A short-line railroad serving the former Bethlehem Steel property on Bethlehem's South Side landed a $1.3 million state grant Tuesday for a new distribution center.
The Philadelphia, Bethlehem & New England Railroad will build a facility to connect trains and delivery trucks, according to the office of Gov. Ed Rendell. Rendell released $10 million Tuesday for 11 freight railroad upgrade projects across the state.
State officials did not know the full price tag or schedule for the new center. Railroad President J. Michael Zaia and other railroad officials could not be reached for comment.
The Philadelphia, Bethlehem & New England began as a switching service owned by Bethlehem Steel Corp., which at one point owned 11 short-line railroads in three states. The railroad is now owned by International Steel Group, which bought Bethlehem Steel out of bankruptcy earlier this year.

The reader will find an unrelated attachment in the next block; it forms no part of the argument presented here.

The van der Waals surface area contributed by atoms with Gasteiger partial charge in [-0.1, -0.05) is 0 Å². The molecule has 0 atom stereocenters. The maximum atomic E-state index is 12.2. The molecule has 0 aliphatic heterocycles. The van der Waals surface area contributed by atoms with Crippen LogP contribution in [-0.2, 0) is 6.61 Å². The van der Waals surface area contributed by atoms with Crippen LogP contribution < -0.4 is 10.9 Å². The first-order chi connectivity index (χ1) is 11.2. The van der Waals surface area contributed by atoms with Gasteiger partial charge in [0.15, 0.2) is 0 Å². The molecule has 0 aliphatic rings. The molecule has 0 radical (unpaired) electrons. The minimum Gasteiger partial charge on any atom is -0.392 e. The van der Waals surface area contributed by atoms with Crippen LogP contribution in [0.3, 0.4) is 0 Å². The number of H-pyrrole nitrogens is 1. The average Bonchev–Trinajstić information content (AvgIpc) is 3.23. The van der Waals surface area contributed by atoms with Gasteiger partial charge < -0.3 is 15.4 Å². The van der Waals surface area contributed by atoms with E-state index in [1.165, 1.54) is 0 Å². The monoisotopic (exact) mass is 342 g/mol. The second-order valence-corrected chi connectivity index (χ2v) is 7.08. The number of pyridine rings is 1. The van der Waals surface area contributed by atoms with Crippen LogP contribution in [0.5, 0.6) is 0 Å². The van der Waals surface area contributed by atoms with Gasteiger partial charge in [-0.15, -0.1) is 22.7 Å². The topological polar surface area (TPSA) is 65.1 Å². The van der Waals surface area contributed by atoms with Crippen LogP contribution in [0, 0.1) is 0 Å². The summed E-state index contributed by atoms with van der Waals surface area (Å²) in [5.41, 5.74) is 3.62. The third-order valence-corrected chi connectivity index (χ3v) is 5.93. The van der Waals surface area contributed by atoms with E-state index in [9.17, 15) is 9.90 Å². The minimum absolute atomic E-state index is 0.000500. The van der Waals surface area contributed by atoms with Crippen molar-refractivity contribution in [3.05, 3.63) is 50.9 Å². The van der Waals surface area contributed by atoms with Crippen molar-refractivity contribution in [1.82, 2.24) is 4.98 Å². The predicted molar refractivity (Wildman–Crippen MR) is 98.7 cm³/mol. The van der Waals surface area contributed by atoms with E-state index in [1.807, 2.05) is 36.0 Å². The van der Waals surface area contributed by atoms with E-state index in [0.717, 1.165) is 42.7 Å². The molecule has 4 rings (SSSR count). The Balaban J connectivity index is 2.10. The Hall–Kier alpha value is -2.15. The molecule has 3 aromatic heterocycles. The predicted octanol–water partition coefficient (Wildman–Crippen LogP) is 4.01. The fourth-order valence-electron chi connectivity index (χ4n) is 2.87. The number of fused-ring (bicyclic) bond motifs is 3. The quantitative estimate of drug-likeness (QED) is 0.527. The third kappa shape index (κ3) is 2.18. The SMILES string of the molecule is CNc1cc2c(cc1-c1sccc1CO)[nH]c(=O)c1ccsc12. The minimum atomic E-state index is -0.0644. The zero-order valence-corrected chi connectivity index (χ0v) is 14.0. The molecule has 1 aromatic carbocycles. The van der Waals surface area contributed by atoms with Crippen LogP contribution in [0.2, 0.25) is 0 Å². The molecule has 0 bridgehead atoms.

Since the shutdown of Bethlehem Steel's local steelmaking operations, the line has broadened its focus to include other goods.
Lumber, plastic, steel and agricultural products now pass through the yard, according to the company.
The railroad interchanges with two major lines, the Norfolk Southern and Canadian Pacific railways. New rail connections added last year allow the railroad to handle 70,000 cars a year, up from fewer than 25,000 in 2001, officials said.
The railroad promotes Bethlehem as an ideal distribution hub, two miles from Interstate 78 and easily accessible to major Northeast cities. Shipments into the hub can be loaded onto trucks for highway distribution, while loads rolling out can connect to ports across the country.
Local development leaders say the railroad will bring supplies to future tenants of the Bethlehem Commerce Center, a massive business and industrial complex proposed for part of the former Steel land.
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